Another year but not just another festival. It has been ten years since this event began and it has got some mileage on it now. One thing I have learnt - in this year that sees my fiftieth summer on the plant, God willing - is that nothing good happens if you don't stick to it. As one sticks to something one learns a thing or two - mainly better ways to go about doing something. By that, I am making a definitive statement, which is that things improve with age.

They say as you grow older you grow into your face, meaning that no matter what god (or genes) may have blessed you with, ultimately you resemble who you really are. And that, my friends, is what I believe this Festival is beginning to resemble.

With one foot firmly planted in the past we have the knowledge and awareness of music's timelessness passed down to us by all those who have gone before so that we can stride confidently into the future, knowing that the music is in safe hands. This precious responsibility is not something that we will ever take lightly. For, in being a part of the music, we are part of timeless infinity.

Music was never meant to have barriers or walls put up around it and this is what you get at this festival. Don't ask me for the blues tent ar country tent or whatever. It all goes together if it's great. And this is Australia's festival of great music. I don't believe that any other festival in Australia comes near us for sheer quality music, although I would never say there are not other great Australian festivals. If you have been to Woodford or Port Fairy, The Laura Festival or the Gympie Muster, then truly you haven't been to all of Australia's great music festivals. All of these festivals have very special reasons for what makes them so good. The East Coast Blues & Roots Music Festival is about one thing: Music. And on music we will stand and grow.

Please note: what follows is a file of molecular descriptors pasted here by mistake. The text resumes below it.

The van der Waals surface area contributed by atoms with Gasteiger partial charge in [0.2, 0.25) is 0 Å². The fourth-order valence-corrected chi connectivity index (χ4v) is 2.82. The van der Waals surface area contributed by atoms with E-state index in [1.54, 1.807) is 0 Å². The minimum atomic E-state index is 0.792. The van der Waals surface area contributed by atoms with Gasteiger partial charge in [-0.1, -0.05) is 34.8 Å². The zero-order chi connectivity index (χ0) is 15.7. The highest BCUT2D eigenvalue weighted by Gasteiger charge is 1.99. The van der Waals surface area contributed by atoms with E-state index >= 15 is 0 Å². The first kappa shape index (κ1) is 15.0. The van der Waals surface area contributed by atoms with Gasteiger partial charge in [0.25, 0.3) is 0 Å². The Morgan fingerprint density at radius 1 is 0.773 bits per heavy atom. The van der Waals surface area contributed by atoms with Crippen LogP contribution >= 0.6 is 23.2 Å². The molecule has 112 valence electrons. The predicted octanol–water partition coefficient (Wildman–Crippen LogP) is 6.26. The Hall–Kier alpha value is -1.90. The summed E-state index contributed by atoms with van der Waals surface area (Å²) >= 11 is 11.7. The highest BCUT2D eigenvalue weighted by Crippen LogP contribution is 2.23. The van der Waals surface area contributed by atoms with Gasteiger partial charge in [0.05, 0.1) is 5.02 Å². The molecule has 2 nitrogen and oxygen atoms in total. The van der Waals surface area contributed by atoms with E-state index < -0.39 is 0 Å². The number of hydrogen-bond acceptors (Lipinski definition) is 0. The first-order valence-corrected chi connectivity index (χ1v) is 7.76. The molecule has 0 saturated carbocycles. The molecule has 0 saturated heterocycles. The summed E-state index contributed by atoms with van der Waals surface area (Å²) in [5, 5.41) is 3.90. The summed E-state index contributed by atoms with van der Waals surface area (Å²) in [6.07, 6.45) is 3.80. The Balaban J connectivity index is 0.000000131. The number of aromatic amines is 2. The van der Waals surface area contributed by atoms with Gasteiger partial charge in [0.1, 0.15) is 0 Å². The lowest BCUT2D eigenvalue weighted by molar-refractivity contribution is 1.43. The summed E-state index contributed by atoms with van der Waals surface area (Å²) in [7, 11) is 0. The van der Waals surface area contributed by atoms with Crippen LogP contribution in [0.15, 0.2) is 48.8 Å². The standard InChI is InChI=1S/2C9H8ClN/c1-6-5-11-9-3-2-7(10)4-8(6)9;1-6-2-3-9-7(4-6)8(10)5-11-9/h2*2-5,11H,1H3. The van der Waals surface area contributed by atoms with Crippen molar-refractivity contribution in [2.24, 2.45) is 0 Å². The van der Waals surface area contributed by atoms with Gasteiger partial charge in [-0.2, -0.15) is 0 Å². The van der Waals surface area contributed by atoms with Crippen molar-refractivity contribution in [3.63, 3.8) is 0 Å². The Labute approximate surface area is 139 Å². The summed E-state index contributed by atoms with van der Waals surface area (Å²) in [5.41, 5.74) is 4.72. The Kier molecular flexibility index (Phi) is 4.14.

I thank you from the bottom of my heart every one who has anything to do with this event on any level, for giving me the opportunity to continue to present the very best in music that I possibly can. I salute you and toast - the future.

I would like to especially thank Taj Mahal for putting the Hula Blues band together to tour Ausralia exclusively. Your dedication to music is an inspiration. Also thank you to Ben Harper for being who you are and remembering this festival as being there for you on your way up - and returning the favour.

A special thanks to Tony Joe White for writing and recording the first song about the Festival.
(Listen to the Delta Singer on One Hot July; Leo.) May there be many more.


Welcome to the tenth one. May it be everything you ever musically wished for (and more).
Peter Noble, Co-Producer
The East Coast Blues & Roots Music Festival.

Festival Underdog

Heading out for the East Coast / Lord knows I've paid some dues gettin' through, / Tangled up in blues.